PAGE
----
Combating the Winter Blues
Combating the Winter Blues
The Withdrawal Response
Written By: Jevin Boardman
All of us know too well the toll cold snowy weather can take on the body as we pull out our snow shovels, or when we take a step onto an icy sidewalk and our full body seizes as we catch ourselves. But we hardly think of the habitual reflex we resort to at the beginning of the season, and its gradual effects, as we adjust to the cold and prepare ourselves for the months ahead.
It goes by many names, including the withdrawal response, the startle response, and the escape response, but we all know it by sight — shoulders scrunched up to our ears, arms crossed and pressed into the chest, and low back and hips clenched with every step we take.
How it impacts your body:
Beginning with elevation of the shoulders, these reflex projects the head out, and stretches the base of the neck in holding the head from falling forward. But it doesn’t end with relentless contraction of the neck and shoulder muscles. This posture crowds the front of the body, cramps the rib cage, diaphragm and viscera, limiting the functionality of all three.
As this response is repeated and habituated, breathing can become more shallow and rigid (think hyperventilation), which causes increased heart rate, increased cardiac input, loss of parasympathetic control over cardiac functions and its replacement by sympathetic nervous functions. This all equates to a stress response in the nervous system and keeps you from being able to fully sink into your chair as you try to enjoy your cup of hot chocolate.
How you restore your body:
Since this posture is an unconscious reflex to a stressor, you can begin to correct it by making the brain more intelligent in sensing and controlling these muscles. Here are three things you can do at home to keep the reflex from letting you lose control of your posture and the fight or flight branch of your autonomic nervous system.
- Create a more conscious diaphragmatic breath.
- Bring awareness to diaphragmatic breathing sitting upright in a chair, with a hand just below your rib cage and a hand against the chest. Inhale and pay attention to which hand moves first. You want to focus on breathing first from the bottom hand.
- As you begin to pick up on your breathing cycle, start to control the breath by slowing it down. Shorten the inhalation (e.g. 3 seconds in) and extend the exhalation (e.g. 6 seconds out). Like any other muscle, you may notice difficulty in trying to get the muscle to respond to conscious movements it’s not used to performing. However, the more you train it, the more it will be within your control.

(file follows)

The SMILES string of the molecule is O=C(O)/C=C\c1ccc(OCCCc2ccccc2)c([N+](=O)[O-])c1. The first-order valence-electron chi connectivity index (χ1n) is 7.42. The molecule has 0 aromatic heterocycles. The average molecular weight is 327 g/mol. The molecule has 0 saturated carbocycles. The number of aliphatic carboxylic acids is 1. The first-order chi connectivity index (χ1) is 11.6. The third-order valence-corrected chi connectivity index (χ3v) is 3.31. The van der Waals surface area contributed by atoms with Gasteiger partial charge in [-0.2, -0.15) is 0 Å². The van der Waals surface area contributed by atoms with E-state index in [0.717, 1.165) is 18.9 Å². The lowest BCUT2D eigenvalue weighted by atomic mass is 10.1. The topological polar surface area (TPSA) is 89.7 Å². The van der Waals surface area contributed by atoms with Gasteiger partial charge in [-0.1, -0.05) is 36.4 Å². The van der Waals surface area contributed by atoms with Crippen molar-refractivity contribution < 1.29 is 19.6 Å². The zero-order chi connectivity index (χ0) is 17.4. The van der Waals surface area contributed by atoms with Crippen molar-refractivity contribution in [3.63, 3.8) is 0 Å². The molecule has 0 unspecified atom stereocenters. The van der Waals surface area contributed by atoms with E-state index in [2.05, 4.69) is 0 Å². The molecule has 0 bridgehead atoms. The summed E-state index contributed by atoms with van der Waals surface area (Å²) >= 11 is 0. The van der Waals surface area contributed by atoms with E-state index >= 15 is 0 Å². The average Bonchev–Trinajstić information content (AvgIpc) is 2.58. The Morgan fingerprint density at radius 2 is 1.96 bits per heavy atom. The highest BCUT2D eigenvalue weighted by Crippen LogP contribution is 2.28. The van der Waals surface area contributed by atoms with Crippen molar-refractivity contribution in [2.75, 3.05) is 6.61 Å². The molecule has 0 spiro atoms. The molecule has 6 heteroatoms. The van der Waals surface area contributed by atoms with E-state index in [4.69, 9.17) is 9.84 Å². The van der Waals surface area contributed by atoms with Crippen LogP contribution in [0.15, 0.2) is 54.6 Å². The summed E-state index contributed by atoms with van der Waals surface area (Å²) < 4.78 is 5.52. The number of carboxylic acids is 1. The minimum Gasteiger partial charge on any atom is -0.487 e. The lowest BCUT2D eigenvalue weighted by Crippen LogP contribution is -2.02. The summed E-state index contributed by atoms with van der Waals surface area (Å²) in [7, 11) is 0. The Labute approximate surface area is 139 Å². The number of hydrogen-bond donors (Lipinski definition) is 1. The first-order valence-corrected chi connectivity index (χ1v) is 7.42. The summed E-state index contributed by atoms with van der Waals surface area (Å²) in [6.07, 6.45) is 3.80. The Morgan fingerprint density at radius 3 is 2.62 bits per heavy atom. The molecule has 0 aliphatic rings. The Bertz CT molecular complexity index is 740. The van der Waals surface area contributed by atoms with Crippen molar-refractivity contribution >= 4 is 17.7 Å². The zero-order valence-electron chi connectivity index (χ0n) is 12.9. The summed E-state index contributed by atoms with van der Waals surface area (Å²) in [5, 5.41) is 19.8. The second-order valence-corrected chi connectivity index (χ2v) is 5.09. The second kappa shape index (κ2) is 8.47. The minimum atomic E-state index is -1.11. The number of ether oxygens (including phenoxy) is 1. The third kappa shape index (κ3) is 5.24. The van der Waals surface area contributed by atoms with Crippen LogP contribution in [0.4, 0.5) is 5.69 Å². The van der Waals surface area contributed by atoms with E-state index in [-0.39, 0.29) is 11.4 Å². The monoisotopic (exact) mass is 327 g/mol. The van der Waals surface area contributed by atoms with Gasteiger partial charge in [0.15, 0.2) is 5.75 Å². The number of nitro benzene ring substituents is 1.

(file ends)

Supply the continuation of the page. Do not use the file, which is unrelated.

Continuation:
- Perform a chest opener to reverse and strengthen the opposite posture.
- Link your hands behind your low back and slide them down towards the legs. The shoulder blades will then drop down and back.
- Be conscious not to arch the back, but to engage the core and flatten the mid back to keep the rib cage down. Hold through (10) breath cycles.
- Take the Structural Elements® 30 Day Traction Challenge! Only three minutes a day! For instructions visit http://www.structuralelements.com/blog/30-day-traction-challenge.
How to maintain your body:
We at Structural Elements® invite you to tie these exercises to actions that take you into and out of the cold. Every time you swing your coat behind to weave your arms into the sleeves, stop and hold the chest opener for a few breaths. First thing after starting the car and cranking the heat, close your eyes with the diaphragmatic breath and give yourself the minute until the vent finally gets warm. After a long day, upon returning home, adjust to the warmth on the living room floor in traction pose.
Continuous practice of these mindful reprogramming exercises helps regain control of the connections amongst your shoulder blades, spine, and rib cage. This control can help negate the residual tension this reflex puts on your posture, and furthermore, the equilibrium of your body.
Changes of seasons are notorious for altering habitual behaviors. The cold weather change affects the way we spend time outdoors, upkeep our properties and commute to destinations, among so many other pursuits. When assessing patients during treatment at Structural Elements®, we often see a correlation between habitual behavior changes with their sudden onset of discomfort or pain.
We can’t emphasize enough the importance of body consciousness during the winter. Proper alignment will optimize the above practices. Come in for an appointment and let us help you fight the winter blues!
Source: For more reading on body scanning and other exercises for movement reprogramming, check out Thomas Hanna’s book, Somatics: Reawakening The Mind’s Control of Movement, Flexibility, and Health.